Bell Curve The Law Talking Guy Raised by Republicans U.S. West
Well, he's kind of had it in for me ever since I accidentally ran over his dog. Actually, replace "accidentally" with "repeatedly," and replace "dog" with "son."

Sunday, July 13, 2008

Onward Christian Soldiers?

I recently saw a story on CNN.com about a specialist (what used to be called "privates") who has been shunned and harassed by his fellow soldiers in Iraq and passed over for promotion because he is an atheist. The reason for his lack of promotion is particularly disturbing. His CO told him that he could not be a good leader because he would not pray with his subordinate soldiers (one wonders if that guy who was using the Koran for target practice got promoted). This being the American army, the soldier is suing.

This story is reminiscent of the flap at the US Air Force academy about aggressive proselytizing by conservative Evangelical officers and chaplains at the academy. That case also resulted in a law suit but it was thrown out of court. The plaintiffs in these two cases have now joined their efforts.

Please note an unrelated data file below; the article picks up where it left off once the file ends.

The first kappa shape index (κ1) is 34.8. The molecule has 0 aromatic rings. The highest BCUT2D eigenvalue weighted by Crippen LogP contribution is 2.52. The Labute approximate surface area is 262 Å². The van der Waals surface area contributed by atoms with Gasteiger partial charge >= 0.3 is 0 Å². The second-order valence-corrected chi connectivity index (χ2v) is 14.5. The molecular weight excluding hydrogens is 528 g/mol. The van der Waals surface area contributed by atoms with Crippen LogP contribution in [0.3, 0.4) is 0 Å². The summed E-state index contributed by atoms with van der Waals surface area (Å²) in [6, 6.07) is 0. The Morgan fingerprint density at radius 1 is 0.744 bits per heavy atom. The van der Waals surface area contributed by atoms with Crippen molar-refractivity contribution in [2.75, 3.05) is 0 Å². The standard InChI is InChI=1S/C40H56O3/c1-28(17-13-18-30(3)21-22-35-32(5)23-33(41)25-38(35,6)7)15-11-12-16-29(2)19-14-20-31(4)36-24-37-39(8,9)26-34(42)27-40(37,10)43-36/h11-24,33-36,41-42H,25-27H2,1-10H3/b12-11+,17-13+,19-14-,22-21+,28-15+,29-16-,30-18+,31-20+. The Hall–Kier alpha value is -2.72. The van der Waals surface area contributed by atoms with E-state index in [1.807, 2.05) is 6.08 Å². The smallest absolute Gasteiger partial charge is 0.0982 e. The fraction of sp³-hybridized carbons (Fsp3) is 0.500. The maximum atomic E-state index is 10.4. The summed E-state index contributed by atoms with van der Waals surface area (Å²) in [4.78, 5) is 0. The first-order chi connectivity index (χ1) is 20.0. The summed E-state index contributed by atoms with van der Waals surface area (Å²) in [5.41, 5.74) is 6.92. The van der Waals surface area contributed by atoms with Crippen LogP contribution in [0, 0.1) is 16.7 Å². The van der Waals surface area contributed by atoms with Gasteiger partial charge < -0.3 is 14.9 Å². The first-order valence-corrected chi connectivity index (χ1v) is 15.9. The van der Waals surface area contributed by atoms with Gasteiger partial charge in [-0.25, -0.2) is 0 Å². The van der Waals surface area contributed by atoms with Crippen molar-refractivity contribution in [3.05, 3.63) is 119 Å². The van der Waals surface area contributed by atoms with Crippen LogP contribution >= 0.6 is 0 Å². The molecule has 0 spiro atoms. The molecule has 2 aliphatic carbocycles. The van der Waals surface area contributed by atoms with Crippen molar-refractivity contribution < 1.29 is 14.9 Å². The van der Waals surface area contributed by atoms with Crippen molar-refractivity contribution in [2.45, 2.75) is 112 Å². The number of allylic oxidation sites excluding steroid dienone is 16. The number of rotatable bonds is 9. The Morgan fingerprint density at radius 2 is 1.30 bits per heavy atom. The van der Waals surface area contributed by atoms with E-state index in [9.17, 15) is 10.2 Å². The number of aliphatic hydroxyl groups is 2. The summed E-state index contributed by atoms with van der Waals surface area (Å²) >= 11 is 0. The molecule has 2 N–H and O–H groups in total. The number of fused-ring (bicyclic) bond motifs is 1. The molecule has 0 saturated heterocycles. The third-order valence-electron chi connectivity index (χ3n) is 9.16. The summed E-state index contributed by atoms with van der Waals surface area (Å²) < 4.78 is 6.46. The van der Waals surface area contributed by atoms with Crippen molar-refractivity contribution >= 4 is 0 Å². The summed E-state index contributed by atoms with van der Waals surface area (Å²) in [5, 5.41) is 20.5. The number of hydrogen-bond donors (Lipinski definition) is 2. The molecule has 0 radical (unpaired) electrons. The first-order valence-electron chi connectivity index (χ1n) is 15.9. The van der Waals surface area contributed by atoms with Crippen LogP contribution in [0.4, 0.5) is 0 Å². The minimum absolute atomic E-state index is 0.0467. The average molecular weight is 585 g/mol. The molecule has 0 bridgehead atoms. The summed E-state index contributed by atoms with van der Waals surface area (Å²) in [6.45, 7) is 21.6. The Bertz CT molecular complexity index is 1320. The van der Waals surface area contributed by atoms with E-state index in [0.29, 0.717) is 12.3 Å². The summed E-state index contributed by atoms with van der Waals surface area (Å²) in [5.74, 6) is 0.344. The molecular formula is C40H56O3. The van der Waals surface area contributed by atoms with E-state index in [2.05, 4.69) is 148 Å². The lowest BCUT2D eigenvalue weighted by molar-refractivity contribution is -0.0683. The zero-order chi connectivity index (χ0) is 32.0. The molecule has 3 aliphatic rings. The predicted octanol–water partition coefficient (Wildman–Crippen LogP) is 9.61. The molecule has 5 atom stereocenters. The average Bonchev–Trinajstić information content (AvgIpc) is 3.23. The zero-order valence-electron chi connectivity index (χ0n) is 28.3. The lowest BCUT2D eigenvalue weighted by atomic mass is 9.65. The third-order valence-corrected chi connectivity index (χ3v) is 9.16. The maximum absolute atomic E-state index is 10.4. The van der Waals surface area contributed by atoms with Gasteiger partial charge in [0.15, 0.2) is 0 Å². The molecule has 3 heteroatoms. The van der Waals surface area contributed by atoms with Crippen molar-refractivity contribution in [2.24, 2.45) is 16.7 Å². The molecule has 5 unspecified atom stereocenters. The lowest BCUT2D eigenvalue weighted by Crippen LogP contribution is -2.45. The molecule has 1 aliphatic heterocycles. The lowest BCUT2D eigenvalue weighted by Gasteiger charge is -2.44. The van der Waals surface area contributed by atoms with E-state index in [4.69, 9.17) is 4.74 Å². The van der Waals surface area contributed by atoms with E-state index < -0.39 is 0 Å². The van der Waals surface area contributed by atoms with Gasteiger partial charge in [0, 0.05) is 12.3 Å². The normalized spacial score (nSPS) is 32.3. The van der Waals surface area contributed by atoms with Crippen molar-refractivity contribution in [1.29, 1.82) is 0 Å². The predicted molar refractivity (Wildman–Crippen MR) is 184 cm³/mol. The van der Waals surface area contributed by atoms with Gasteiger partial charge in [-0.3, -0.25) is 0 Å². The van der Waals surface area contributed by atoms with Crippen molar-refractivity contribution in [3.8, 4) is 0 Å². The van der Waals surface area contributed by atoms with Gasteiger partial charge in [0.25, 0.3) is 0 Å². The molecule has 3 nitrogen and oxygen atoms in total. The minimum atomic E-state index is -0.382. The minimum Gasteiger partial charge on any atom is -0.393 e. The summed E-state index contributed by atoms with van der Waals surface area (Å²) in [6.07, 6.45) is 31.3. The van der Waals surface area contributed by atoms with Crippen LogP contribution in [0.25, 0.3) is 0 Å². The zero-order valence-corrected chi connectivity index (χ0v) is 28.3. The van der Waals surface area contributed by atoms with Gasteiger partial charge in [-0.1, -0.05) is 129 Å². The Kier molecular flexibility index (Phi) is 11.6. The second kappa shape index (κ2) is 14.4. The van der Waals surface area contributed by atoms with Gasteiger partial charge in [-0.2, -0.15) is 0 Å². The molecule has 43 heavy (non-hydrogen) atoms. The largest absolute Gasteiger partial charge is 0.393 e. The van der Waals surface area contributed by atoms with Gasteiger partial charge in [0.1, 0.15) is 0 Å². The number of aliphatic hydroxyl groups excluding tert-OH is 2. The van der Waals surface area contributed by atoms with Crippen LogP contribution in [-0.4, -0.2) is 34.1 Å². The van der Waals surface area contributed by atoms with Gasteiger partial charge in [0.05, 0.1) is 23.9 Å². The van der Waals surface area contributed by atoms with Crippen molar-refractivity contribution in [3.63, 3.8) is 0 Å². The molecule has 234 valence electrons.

One of the disturbing side effects of an all volunteer military is it has evolved into a politically, economically and theologically/ideologically distinct part of our society. And what's most disturbing that difference is always in a rightward direction. I'm not going to cry out that there is a danger of a coup, that seems a little far fetched to me. But this is something we should address as a society. For starters, we should use the chain of command to enforce some semblance of tolerance and inclusivity on the military - like we did with race back in the 1950's.

Atheists make up anywhere from 7% to 20% of the population depending on who conducts the poll and whether you include agnostics and self described "secular" people. The complexity of the issue seems well dealt with at about.com and wikipedia - well at least for blogging purposes. There are probably at least as many atheists as there are hard core fundamentalists. Yet the fundamentalists have taken over the military.

The wiki article suggests that religiosity is strongly and negatively correlated with education and income. That's probably why fundamentalist Christianity is so dominant in the all volunteer US military.

26 comments:

Average Joe American said...